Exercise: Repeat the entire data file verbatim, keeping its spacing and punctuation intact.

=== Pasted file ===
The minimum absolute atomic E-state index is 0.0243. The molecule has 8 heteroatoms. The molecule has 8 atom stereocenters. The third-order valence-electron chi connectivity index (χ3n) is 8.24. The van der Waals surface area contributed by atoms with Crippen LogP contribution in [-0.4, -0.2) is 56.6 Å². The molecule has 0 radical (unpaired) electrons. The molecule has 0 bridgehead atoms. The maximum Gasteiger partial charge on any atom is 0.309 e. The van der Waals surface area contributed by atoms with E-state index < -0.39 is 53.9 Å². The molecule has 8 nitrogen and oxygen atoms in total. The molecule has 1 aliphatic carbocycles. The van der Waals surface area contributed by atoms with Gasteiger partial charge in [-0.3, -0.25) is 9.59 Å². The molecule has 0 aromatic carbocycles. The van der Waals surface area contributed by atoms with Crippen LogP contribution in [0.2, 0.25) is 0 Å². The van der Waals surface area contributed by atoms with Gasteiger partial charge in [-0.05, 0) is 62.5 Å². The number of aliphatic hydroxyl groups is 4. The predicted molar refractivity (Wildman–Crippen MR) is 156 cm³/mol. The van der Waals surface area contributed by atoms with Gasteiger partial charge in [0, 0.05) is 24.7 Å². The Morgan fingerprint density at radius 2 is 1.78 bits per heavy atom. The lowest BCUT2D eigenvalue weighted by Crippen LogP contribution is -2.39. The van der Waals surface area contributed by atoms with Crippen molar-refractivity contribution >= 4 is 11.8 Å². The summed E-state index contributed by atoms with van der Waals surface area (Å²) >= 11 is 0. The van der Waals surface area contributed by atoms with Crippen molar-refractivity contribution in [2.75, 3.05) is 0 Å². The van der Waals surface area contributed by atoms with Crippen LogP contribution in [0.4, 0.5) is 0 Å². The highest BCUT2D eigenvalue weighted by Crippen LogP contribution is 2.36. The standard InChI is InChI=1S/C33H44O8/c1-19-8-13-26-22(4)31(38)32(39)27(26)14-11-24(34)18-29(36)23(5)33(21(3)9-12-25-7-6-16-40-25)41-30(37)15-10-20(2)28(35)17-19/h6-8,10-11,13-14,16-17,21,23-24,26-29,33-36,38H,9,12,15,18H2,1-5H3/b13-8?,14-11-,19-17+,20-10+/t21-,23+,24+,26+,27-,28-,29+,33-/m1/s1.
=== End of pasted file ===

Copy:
The minimum absolute atomic E-state index is 0.0243. The molecule has 8 heteroatoms. The molecule has 8 atom stereocenters. The third-order valence-electron chi connectivity index (χ3n) is 8.24. The van der Waals surface area contributed by atoms with Crippen LogP contribution in [-0.4, -0.2) is 56.6 Å². The molecule has 0 radical (unpaired) electrons. The molecule has 0 bridgehead atoms. The maximum Gasteiger partial charge on any atom is 0.309 e. The van der Waals surface area contributed by atoms with E-state index < -0.39 is 53.9 Å². The molecule has 8 nitrogen and oxygen atoms in total. The molecule has 1 aliphatic carbocycles. The van der Waals surface area contributed by atoms with Gasteiger partial charge in [-0.3, -0.25) is 9.59 Å². The molecule has 0 aromatic carbocycles. The van der Waals surface area contributed by atoms with Crippen LogP contribution in [0.2, 0.25) is 0 Å². The van der Waals surface area contributed by atoms with Gasteiger partial charge in [-0.05, 0) is 62.5 Å². The number of aliphatic hydroxyl groups is 4. The predicted molar refractivity (Wildman–Crippen MR) is 156 cm³/mol. The van der Waals surface area contributed by atoms with Gasteiger partial charge in [0, 0.05) is 24.7 Å². The Morgan fingerprint density at radius 2 is 1.78 bits per heavy atom. The lowest BCUT2D eigenvalue weighted by Crippen LogP contribution is -2.39. The van der Waals surface area contributed by atoms with Crippen molar-refractivity contribution >= 4 is 11.8 Å². The summed E-state index contributed by atoms with van der Waals surface area (Å²) >= 11 is 0. The van der Waals surface area contributed by atoms with Crippen molar-refractivity contribution in [2.75, 3.05) is 0 Å². The van der Waals surface area contributed by atoms with Crippen LogP contribution in [0.4, 0.5) is 0 Å². The highest BCUT2D eigenvalue weighted by Crippen LogP contribution is 2.36. The standard InChI is InChI=1S/C33H44O8/c1-19-8-13-26-22(4)31(38)32(39)27(26)14-11-24(34)18-29(36)23(5)33(21(3)9-12-25-7-6-16-40-25)41-30(37)15-10-20(2)28(35)17-19/h6-8,10-11,13-14,16-17,21,23-24,26-29,33-36,38H,9,12,15,18H2,1-5H3/b13-8?,14-11-,19-17+,20-10+/t21-,23+,24+,26+,27-,28-,29+,33-/m1/s1.